First Comprehensive Plan for Aging in Place Published(National Aging in Place Council - NAIPC)
To commemorate National Aging in Place Week earlier this month, the NAIPC published “Act III: Your Plan for Aging in Place.” This unique planning tool was designed to enable American retirees and seniors to assess their needs for successful and fulfilling aging. Seniors or caregivers answer questions about critical areas of life, including home, health and wellness, personal finance, transportation, and community involvement/social interaction. This information remains private and helps seniors evaluate their needs for the kind of aging lifestyle desired. Users can choose to enter their specific needs on a two-page template available online at www.ageinplace.org/planning-guide
. If they submit the Act III “Needs Assessment” to NAIPC, the National Council or a local chapter will respond to the user with recommendations for services that are available to help fulfill their needs and guidance on how to obtain those services. The term Act III refers to the third stage of life, which is retirement and later life. The creators view Act I as childhood and education, and Act II as family raising and core career.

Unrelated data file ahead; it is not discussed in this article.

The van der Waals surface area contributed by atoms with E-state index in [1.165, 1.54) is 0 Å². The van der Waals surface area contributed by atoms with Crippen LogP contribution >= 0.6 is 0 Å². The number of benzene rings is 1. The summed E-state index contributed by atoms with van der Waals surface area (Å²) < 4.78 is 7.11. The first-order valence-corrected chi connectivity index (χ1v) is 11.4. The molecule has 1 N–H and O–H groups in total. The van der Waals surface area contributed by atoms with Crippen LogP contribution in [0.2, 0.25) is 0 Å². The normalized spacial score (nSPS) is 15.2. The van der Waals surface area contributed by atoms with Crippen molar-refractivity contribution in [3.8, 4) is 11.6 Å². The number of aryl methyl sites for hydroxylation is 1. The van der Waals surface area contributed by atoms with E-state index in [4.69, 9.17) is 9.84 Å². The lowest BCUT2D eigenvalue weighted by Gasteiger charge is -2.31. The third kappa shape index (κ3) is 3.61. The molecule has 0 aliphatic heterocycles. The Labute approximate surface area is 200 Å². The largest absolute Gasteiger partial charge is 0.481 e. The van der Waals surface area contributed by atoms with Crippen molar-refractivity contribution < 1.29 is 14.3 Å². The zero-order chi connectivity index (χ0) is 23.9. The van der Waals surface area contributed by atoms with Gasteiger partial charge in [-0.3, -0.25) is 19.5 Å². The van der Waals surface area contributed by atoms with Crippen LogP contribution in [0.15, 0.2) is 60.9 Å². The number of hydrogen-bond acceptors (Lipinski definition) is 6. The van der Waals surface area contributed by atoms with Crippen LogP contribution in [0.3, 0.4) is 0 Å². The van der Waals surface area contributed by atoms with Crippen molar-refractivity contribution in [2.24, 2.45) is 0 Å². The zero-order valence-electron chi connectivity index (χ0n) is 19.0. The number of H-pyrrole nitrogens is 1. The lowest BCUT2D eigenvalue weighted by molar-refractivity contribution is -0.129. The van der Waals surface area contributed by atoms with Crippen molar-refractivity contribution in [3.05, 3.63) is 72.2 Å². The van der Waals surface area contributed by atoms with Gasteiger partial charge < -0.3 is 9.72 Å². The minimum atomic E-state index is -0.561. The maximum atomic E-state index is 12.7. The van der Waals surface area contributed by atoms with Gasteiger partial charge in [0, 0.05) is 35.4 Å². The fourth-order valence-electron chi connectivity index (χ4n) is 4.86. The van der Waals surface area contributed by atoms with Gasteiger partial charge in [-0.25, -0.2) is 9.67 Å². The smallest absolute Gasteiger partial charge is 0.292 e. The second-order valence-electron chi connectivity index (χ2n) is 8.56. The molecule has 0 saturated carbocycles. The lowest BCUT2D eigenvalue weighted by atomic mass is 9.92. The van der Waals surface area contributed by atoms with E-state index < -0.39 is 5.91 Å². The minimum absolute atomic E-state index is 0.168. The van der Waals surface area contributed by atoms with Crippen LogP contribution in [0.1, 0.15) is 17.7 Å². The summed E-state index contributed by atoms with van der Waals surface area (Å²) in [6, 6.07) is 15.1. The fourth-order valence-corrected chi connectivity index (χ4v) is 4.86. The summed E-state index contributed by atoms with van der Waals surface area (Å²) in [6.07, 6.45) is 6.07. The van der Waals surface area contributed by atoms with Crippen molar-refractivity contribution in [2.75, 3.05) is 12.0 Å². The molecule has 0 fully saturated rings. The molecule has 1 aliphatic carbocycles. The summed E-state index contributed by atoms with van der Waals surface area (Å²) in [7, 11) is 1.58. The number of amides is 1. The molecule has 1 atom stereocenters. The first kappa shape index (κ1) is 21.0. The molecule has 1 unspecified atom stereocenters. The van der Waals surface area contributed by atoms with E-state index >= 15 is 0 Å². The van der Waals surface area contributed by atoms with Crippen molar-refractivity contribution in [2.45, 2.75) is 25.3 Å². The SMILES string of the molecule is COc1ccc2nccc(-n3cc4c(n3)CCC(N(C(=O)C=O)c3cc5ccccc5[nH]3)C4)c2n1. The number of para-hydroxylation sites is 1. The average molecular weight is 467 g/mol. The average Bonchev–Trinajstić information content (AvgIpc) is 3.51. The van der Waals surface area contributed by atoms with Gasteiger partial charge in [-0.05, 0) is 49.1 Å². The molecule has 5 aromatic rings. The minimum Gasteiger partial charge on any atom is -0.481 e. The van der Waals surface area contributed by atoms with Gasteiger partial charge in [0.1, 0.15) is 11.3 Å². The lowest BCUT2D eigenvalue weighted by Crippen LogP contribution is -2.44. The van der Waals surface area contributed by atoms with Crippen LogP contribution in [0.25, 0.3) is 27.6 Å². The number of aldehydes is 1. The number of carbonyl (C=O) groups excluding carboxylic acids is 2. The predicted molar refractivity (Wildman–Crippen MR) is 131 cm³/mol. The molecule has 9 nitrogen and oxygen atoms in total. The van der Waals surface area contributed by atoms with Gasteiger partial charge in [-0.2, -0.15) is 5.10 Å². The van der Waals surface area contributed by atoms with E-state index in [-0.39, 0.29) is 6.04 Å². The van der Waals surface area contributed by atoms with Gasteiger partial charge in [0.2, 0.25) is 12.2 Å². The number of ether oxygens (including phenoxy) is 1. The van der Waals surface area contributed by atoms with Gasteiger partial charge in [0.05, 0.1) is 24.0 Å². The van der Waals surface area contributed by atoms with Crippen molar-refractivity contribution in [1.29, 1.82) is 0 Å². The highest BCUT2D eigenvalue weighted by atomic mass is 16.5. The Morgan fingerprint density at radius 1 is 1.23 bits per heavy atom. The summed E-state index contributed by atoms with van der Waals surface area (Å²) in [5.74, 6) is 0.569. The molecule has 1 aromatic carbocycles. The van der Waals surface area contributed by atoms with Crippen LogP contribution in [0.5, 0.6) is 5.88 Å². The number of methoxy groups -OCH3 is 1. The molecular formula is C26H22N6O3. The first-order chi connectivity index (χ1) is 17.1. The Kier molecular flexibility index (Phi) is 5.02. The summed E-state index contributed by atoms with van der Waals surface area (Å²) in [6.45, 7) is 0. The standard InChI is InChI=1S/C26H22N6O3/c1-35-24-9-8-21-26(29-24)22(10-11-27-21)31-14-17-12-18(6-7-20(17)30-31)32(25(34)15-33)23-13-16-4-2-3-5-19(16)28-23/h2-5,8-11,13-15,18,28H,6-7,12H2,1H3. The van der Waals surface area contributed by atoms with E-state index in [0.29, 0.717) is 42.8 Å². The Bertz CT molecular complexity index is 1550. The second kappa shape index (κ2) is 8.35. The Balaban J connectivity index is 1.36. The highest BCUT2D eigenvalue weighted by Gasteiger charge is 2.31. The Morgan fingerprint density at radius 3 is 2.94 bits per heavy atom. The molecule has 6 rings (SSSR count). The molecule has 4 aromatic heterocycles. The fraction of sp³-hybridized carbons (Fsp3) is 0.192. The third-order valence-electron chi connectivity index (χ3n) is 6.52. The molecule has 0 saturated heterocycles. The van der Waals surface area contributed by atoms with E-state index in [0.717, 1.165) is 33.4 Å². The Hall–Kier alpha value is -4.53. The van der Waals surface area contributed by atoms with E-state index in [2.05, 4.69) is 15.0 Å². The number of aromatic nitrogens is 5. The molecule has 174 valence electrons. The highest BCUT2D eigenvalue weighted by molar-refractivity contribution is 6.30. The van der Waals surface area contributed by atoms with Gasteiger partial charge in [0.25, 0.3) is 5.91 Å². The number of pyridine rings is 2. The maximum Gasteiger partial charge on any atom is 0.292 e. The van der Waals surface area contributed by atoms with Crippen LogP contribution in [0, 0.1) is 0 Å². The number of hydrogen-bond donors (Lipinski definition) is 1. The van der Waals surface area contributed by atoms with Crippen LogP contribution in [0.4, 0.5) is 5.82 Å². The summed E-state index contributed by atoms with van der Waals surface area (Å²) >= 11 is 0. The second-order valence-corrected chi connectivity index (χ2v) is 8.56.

"Ladies and gentlemen, this is Carl Phillips again, at the
Wilmuth farm, Grovers Mill, New Jersey... Well, I . . . I
hardly know where to begin, to paint for you a word picture of the
strange scene before my eyes...
Good heavens, something's wriggling out of the shadow like a
gray snake. Now it's another one, and another. They look like tentacles
to me. There, I can see the thing's body. It's large, large as a bear
and it glistens like wet leather. But that face, it . . . Ladies and
gentlemen, it's indescribable. I can hardly force myself to keep
looking at it."
Howard Koch and John Houseman, excerpts from a transcript of a broadcast adaptation of H.G. Wells' War of the Worlds done for the "Mercury Theatre on the Air" program headed by Orson Welles
on October 30, 1938
. The program was modeled in the style of live news broadcasts and despite the disclaimer at the show's beginning, it has been estimated that more than a million people believed it to be reporting an actual invasion of New Jersey by Martians.